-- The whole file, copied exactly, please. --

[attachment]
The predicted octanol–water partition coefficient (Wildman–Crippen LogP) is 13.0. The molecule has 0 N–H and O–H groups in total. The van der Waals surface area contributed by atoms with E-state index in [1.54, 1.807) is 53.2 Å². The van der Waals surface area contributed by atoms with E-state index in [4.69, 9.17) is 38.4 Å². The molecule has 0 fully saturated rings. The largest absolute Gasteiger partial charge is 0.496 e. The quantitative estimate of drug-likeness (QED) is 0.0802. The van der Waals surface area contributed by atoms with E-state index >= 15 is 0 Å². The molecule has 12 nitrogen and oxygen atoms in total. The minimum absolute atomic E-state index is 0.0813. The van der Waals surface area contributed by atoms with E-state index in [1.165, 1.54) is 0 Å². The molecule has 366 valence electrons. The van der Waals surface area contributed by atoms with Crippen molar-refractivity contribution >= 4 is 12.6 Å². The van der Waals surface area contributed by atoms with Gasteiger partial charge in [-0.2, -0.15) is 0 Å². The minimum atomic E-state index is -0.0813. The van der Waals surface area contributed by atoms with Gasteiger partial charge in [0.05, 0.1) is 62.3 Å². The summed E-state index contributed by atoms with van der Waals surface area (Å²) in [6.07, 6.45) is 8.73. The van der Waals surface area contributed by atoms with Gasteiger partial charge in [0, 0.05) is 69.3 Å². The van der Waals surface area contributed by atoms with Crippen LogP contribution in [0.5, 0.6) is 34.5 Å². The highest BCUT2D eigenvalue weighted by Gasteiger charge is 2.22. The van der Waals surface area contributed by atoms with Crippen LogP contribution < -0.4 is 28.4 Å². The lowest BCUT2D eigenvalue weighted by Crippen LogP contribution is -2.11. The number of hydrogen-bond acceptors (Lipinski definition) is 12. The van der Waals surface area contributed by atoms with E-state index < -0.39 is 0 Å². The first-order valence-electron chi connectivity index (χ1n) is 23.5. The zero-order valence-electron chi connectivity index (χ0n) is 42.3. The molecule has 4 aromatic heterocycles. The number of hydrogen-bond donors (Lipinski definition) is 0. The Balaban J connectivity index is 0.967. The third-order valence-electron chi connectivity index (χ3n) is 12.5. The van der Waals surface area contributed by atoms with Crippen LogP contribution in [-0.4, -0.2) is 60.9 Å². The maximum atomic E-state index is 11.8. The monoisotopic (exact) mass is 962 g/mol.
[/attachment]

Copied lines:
The predicted octanol–water partition coefficient (Wildman–Crippen LogP) is 13.0. The molecule has 0 N–H and O–H groups in total. The van der Waals surface area contributed by atoms with E-state index in [1.54, 1.807) is 53.2 Å². The van der Waals surface area contributed by atoms with E-state index in [4.69, 9.17) is 38.4 Å². The molecule has 0 fully saturated rings. The largest absolute Gasteiger partial charge is 0.496 e. The quantitative estimate of drug-likeness (QED) is 0.0802. The van der Waals surface area contributed by atoms with E-state index >= 15 is 0 Å². The molecule has 12 nitrogen and oxygen atoms in total. The minimum absolute atomic E-state index is 0.0813. The van der Waals surface area contributed by atoms with E-state index in [1.165, 1.54) is 0 Å². The molecule has 366 valence electrons. The van der Waals surface area contributed by atoms with Crippen molar-refractivity contribution >= 4 is 12.6 Å². The van der Waals surface area contributed by atoms with Gasteiger partial charge in [-0.2, -0.15) is 0 Å². The minimum atomic E-state index is -0.0813. The van der Waals surface area contributed by atoms with Gasteiger partial charge in [0.05, 0.1) is 62.3 Å². The summed E-state index contributed by atoms with van der Waals surface area (Å²) in [6.07, 6.45) is 8.73. The van der Waals surface area contributed by atoms with Gasteiger partial charge in [0, 0.05) is 69.3 Å². The van der Waals surface area contributed by atoms with Crippen LogP contribution in [0.5, 0.6) is 34.5 Å². The highest BCUT2D eigenvalue weighted by Gasteiger charge is 2.22. The van der Waals surface area contributed by atoms with Crippen LogP contribution < -0.4 is 28.4 Å². The lowest BCUT2D eigenvalue weighted by Crippen LogP contribution is -2.11. The number of hydrogen-bond acceptors (Lipinski definition) is 12. The van der Waals surface area contributed by atoms with E-state index < -0.39 is 0 Å². The first-order valence-electron chi connectivity index (χ1n) is 23.5. The zero-order valence-electron chi connectivity index (χ0n) is 42.3. The molecule has 4 aromatic heterocycles. The number of hydrogen-bond donors (Lipinski definition) is 0. The Balaban J connectivity index is 0.967. The third-order valence-electron chi connectivity index (χ3n) is 12.5. The van der Waals surface area contributed by atoms with Crippen LogP contribution in [-0.4, -0.2) is 60.9 Å². The maximum atomic E-state index is 11.8. The monoisotopic (exact) mass is 962 g/mol.